Aquinas College, in Michigan, has announced that it will provide a hotel room for a homeless student during the coming break in December when residence halls are closed, MLive reported. Aquinas, like many colleges, completely closes its dormitories during the long break between semesters. A student who is homeless when not at college organized a petition to keep the residence halls open, prompting the college to announce that it would find a hotel room for her. Further the college said it would try to seek better solutions for homeless students who face this issue nationally. “I think our awareness of the needs of homeless students has been increased,” said Chad Gunnoe, provost of the college.

 

 

November 27, 2013

A official at a college in China’s Xinjiang region – a site of separatist unrest – said that students will not graduate unless their political views are approved, Reuters reported. "Students whose political qualifications are not up to par must absolutely not graduate, even if their professional course work is excellent," the news service quotes Xu Yuanzhi, the party secretary at Kashgar Teachers College, as saying.

Reuters noted that it is unclear whether this policy has been officially implemented throughout the region.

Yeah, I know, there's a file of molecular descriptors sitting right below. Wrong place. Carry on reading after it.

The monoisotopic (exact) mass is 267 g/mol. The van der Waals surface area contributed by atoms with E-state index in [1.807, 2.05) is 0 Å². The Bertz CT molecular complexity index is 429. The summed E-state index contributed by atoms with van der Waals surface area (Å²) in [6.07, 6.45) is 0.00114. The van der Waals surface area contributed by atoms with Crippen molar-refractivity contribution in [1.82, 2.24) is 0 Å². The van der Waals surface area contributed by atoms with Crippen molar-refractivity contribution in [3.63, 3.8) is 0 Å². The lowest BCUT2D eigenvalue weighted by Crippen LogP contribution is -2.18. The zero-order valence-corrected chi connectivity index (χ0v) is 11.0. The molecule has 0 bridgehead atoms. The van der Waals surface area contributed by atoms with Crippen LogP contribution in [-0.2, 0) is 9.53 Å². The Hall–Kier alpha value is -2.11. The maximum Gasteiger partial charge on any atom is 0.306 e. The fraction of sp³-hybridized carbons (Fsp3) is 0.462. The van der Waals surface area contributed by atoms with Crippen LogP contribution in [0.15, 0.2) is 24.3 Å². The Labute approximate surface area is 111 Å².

November 27, 2013

Ohio State University’s head cheerleading coach, Lenee Buchman, was fired Monday after failing to report sexual misconduct by coaching staff, the Columbus Dispatch reported. Two assistant coaches, Eddie Hollins and Dana Bumbrey, allegedly sent explicit text messages and made inappropriate comments and sexual jokes to athletes. One athlete who the head coach kicked off the team in August had complained that Hollins sent him a text suggesting they engage in a sex act together. The assistant coaches were fired following an investigation and Buchman was sent to a sexual harassment seminar. The student has retained a lawyer and is seeking reinstatement.

November 27, 2013

In today’s Academic Minute, Ethan Ham of the City University of New York examines what makes an interesting choice and entertaining game. Learn more about the Academic Minute here.

November 27, 2013

Fordham University failed to monitor its scholarship program, the National Collegiate Athletic Association announced Tuesday, after several “communication breakdowns” led to campus officials awarding 87 illegal scholarships. University staff had a “mistaken belief” that NCAA rules allowed them to award scholarships to athletes enrolled in three credit hours during summer sessions rather than the required six, the public infractions report says, and did not verify NCAA or university rules. The NCAA had considered a proposal to make three credits the new minimum, but it was defeated. Penalties for Fordham include a $20,000 fine, an NCAA rules seminar for academic advisers and compliance staff, two years’ probation, and a compliance review by an outside agency.

November 27, 2013

Former State University of New York at Stony Brook athletics director Jim Fiore, who was fired Nov. 19, had faced complaints of sexual harassment and retaliation, misappropriation of university resources, and interrogation of athletes and staff about their sexuality, ESPN reported. The university’s Office of Diversity and Affirmative Action knew for years of Fiore’s misconduct but did not act, according to documents. Fiore had 31 months left on his contract, and Stony Brook will pay the remaining $800,000 he would have earned.